Film & TV

The Majestic Grace of Corpus Christi

(Image via IMDb)
The script is beautifully balanced on the question of how much sympathy we should have for the protagonist.

Can all sins be forgiven? What constitutes redemption? How much mercy does God expect us to show one another in this fallen world? The director Jan Komasa considers these questions with admirable rigor in Poland’s deeply felt Catholic drama Corpus Christi, a deserved Oscar nominee this winter for Best International Film that has just begun its real release in theaters (following an Oscar-qualifying limited run).

Daniel (mesmerizingly performed by Bartosz Bielenia) is a young reform-school inmate of college age who is guilty of unspecified misdeeds. He seems very much a part of his harsh environment, in which young men treat each other savagely. And yet his haunted, yearning gaze tells us that he is capable of much more. He wishes to go to seminary with an eye toward leading a flock, but is told that his criminal record makes this impossible. After being transferred across the country unsupervised to report for a job in a sawmill as an assigned part of his rehabilitation, he slips away from his fate on a whim: Praying in a church, he tells a young woman (Eliza Rycembel) that he is a priest. Wearing the collar, he discovers that others treat him completely differently, and he changes his personality to match. Thanks to the indisposition of the aging, alcoholic local rector, he is pressed into a leadership role quickly. It’s a small town, and as no one suspects his ruse, he finds himself comically in over his head. He doesn’t even know how to celebrate Mass properly. When hearing confession, he brings a mobile phone into the booth with him to remind him what he’s supposed to say.

The film is, on its surface, a smoothly orchestrated work of suspense — will Daniel be caught, and what steps might he take to avoid that? — but underneath that, it’s an open-ended parable. As Daniel takes over the parish, he not only proves an able priest but also revitalizes the town. He seems touched with grace, maybe even charisma. Either that, or he’s just a con man having a good time.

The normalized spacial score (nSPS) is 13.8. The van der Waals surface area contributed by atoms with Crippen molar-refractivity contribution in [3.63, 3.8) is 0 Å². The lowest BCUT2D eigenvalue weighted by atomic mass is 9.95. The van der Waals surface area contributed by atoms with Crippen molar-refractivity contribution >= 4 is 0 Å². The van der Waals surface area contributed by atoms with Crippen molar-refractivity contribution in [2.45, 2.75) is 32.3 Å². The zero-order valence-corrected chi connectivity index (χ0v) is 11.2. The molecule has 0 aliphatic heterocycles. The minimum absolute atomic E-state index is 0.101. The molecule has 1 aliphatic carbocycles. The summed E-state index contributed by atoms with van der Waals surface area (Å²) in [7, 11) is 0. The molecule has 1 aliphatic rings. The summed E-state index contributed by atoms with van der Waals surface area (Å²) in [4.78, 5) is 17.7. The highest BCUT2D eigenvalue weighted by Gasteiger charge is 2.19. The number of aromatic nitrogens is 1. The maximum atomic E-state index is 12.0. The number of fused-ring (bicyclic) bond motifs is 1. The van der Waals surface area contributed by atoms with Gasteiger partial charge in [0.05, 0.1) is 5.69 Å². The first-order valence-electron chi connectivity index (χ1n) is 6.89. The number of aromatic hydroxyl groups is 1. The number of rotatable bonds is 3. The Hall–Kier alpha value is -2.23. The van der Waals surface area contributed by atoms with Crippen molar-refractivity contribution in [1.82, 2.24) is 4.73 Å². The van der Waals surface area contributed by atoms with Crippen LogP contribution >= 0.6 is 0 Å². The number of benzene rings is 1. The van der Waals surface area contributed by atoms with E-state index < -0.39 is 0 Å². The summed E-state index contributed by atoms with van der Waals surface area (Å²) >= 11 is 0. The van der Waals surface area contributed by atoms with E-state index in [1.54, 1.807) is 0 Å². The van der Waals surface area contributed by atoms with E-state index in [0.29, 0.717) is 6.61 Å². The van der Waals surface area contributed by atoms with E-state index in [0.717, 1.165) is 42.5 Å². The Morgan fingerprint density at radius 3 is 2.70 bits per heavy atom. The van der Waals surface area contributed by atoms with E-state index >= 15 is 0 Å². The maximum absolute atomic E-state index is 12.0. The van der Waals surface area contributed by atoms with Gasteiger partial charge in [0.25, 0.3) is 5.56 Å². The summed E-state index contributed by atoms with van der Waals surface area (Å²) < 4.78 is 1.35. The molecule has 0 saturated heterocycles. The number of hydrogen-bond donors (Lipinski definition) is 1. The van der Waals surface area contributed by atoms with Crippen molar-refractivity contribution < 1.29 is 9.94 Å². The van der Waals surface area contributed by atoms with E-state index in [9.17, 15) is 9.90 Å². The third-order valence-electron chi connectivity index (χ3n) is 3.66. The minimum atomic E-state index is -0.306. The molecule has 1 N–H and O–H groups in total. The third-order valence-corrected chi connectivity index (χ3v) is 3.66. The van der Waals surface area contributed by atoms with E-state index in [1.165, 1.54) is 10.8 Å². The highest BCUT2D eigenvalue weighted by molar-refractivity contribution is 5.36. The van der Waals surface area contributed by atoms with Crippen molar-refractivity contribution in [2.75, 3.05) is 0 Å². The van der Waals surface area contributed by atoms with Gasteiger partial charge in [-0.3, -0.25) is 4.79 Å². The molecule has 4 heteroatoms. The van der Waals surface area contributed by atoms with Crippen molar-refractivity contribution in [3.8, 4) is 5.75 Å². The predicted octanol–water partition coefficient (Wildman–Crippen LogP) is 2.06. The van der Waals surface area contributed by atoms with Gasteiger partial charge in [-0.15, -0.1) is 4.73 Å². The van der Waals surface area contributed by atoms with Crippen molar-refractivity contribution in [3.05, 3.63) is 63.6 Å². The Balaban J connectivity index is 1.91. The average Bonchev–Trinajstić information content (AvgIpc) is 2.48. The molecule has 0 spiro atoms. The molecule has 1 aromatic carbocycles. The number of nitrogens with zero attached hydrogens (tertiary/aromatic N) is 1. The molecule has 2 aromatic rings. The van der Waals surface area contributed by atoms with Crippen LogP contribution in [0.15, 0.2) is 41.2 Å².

The way Daniel celebrates Mass suggests an ecstatic spiritual liberation that will be familiar to many who have found faith. But it’s not just an internal transformation. His exuberance and unconventionality prove so attractive to the town’s youths — at one point he ecstatically tosses baptismal water on himself in an act of showmanship — that the church’s pews begin to fill up. So does the rectory, with gifts from grateful parishioners that signify a kind of bounty that has seemingly attached itself to him. Teens and other young people note with amusement that he is one of them. He dresses like them, talks like them, has a drink and a smoke with them, and even dances like he’s at a rave and rides a motorcycle. This alleged menace to society seems much more like he was sent from heaven to rebuild one small community’s faith in the Church.

Yet there is a rift running through the town. As Daniel learns more about it, he decides it will mean taking sides in a toxic dispute that predated his arrival there. A strain of concealed hatred separates one part of the community from another, and has proved such a potent political force that it has manifested in a painfully dismal way that has prevented the remains of a middle-aged man from being buried. His soul is presumably barred from rest. Other complications keep presenting themselves to Daniel as well. There is an erotic charge between him and the young woman he met when he first arrived in town, who is, like many others there, in a state of grief. The steps he takes to heal the town could result in his unmasking, or worse.

Mateusz Pacewicz’s script is beautifully balanced on the question of how much sympathy we should have for Daniel, especially once we find out more about how he wound up in juvie in the first place. Daniel is such a canny fellow that not only can’t we be certain he isn’t fooling the townsfolk, we also don’t know whether he’s fooling us. Who is he really — a shepherd for wayward souls or a vicious thug? It would be facile to suggest he is whatever circumstances conspire to make of him, but I don’t think Corpus Christi is about that. It is, rather, the story of a beautiful realization of the complexities that lie within any man’s soul, and of how a loving Church can at least provide guidance for even the most wayward sinners.


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